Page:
What you need to know about NOFA 2 rules

Craig SettlesNotice of Funds Available (NOFA) 2 has been released and I'm sure there has been a run on Tums. I have a full-on analysis of the new rules, but I'll get to than in a bit. First, let's get to the heart of things that are probably on top of your list of concerns.

You don't have a lot of time to meet the deadline (March 15), so you probably want to start making your go/no-go decision in the next couple of days. The National Telecommunications Information Administration (NTIA) and the Department of Agriculture's Rural Utilities Service (RUS) are going their separate paths with separate rules that are easier to decipher and address.

You don't have to file so much stuff when you submit your application with NTIA. They save all that misery for when they call you into the due diligence phase. On the other hand, RUS is doing away with the diligence part. So it's all and everything with your application.  

You better have someone handy who can write clear, concise proposals that also make people's hearts soar. There are only two panelists reviewing your NTIA app. You can't afford to get a hung jury. A senior official has 25 proposals with 2-0 approval decisions and 25 with split decisions. Which pile do you think will get all the money? On the other side of the street with RUS, there are no second chances to make a good first impression.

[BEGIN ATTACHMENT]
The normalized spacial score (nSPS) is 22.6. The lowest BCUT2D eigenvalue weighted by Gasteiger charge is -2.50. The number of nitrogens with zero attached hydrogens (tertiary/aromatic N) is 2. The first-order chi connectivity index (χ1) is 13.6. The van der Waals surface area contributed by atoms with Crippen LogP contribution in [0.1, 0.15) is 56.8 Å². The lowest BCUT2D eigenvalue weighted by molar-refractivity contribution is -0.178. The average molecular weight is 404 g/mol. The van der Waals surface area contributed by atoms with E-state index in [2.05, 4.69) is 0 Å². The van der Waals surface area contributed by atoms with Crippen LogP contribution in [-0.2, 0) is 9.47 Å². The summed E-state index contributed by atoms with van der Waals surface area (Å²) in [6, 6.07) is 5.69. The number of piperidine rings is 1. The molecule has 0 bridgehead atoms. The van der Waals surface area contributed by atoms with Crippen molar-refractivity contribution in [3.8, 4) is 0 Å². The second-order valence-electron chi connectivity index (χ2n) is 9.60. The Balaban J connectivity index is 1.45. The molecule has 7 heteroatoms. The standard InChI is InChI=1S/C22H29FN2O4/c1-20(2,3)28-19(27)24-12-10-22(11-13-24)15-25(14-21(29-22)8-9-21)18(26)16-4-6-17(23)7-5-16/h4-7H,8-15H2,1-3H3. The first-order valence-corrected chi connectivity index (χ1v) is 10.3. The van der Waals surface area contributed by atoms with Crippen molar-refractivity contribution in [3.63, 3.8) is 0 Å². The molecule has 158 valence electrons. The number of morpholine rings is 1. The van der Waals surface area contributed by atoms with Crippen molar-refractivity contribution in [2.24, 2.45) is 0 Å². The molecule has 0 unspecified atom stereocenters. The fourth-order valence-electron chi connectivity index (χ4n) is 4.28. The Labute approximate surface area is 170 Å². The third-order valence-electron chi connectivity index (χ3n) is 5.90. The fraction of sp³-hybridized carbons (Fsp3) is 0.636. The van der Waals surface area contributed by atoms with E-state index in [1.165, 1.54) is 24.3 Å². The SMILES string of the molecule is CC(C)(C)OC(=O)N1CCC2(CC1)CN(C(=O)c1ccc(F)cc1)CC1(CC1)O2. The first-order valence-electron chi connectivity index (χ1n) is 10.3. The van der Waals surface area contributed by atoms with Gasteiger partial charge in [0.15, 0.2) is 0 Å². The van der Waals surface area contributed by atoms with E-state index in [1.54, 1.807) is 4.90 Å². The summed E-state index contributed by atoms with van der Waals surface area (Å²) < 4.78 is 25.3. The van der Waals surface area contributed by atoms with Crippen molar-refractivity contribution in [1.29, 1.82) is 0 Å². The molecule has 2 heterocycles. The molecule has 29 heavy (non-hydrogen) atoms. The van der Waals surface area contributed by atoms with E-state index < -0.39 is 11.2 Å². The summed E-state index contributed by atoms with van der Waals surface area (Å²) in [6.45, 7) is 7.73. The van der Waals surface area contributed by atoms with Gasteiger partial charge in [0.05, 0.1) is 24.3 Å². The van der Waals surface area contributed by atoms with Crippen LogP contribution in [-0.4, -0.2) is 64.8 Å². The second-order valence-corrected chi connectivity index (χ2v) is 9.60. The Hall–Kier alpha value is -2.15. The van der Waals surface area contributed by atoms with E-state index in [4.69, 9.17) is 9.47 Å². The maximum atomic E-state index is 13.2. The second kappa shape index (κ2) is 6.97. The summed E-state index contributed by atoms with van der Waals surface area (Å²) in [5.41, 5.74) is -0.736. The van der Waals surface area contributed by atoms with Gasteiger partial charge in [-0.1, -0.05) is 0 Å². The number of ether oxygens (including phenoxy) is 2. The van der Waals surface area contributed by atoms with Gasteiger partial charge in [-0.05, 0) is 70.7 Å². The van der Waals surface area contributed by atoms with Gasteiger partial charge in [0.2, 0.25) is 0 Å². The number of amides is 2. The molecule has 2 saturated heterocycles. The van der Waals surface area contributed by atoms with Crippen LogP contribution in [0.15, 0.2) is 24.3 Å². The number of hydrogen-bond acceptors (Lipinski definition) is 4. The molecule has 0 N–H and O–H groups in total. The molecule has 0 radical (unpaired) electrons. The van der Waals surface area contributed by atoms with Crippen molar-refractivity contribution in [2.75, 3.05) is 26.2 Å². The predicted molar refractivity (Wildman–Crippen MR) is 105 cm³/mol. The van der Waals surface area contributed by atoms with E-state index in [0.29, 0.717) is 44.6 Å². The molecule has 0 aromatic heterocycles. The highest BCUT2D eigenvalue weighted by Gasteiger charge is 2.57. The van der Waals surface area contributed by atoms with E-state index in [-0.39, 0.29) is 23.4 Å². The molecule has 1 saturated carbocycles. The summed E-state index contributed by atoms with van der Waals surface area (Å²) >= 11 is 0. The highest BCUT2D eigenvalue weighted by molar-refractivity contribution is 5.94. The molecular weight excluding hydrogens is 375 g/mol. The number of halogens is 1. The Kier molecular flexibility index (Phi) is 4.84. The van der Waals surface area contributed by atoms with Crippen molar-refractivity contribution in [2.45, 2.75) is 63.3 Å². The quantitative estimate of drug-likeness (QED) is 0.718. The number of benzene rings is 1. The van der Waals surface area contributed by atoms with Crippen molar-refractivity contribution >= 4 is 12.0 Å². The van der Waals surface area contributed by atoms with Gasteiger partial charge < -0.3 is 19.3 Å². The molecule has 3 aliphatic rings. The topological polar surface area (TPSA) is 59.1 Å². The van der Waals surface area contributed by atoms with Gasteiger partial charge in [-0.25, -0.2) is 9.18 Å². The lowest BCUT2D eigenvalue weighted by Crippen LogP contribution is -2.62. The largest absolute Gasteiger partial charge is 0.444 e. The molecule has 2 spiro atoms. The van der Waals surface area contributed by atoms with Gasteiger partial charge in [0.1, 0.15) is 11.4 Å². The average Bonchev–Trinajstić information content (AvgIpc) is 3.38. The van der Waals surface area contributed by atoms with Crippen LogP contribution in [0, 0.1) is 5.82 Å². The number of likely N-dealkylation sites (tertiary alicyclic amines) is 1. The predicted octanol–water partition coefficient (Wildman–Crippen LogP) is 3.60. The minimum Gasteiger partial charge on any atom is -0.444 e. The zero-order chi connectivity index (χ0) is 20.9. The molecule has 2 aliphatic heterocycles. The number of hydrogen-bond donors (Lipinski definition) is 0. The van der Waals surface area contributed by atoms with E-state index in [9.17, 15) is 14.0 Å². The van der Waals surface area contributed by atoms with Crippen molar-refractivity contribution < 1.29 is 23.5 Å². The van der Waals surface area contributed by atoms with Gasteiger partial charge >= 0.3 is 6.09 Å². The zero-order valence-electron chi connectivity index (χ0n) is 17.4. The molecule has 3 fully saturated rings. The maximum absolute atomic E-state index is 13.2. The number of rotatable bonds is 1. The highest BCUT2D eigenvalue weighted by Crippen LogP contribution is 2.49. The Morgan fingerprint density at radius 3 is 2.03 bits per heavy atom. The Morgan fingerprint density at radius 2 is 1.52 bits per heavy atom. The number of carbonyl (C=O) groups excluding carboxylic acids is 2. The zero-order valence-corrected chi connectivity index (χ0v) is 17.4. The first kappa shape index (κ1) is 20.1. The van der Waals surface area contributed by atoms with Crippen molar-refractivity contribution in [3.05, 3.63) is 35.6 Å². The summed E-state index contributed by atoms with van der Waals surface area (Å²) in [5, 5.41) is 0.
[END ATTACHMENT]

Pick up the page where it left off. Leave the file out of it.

I said it a thousand times last year--partnerships are key if you want to win a grant. NTIA is very much up front about the value of partnerships, particularly those of the public-private pedigree. This can't be a partnership in name only to score brownie points. The public-side entities need to be a driving force and possibly Alpha dog in the deal. Last week we saw two new middle-mile awards where it's all about the partnership between the public and non-profit entities.

RUS cares about partnerships too. They're focused on last-mile projects, but don't assume stand-alone small town proposals will rise to the top of the pack. Multi-jurisdiction proposals will get the lion's share of awards for the same reason middle-mile projects do. It's easier to approve a single proposal covering 10 towns than to wade through 10 individual apps that cover the same number of people. It may not be fair, it won't be official, but that's how I see it based on NTIA/RUS performance to date.

One more item in the "Life's Not Fair (depending on where you sit)" Department: If there was any question about whether we'd see net neutrality and open access rules this round, you can forget about it. NTIA hammered that point pretty hard. This may keep some players out of the game, but Round 1 history says there'll be plenty of others coming in to fill the bill.

You can get a more detailed NOFA 2 analysis here and some tips for moving forward here.

NOFA 2's impact on national broadband strategies

We can expect the stimulus program to have some impact on the FCC's national broadband strategy. For one thing, there are a lot of lessons about process, procedure and application rules to be learned from NOFA 1 and 2. The third shot at moving massive amounts of money into broadband projects via USF reform should be an easier haul...Continued

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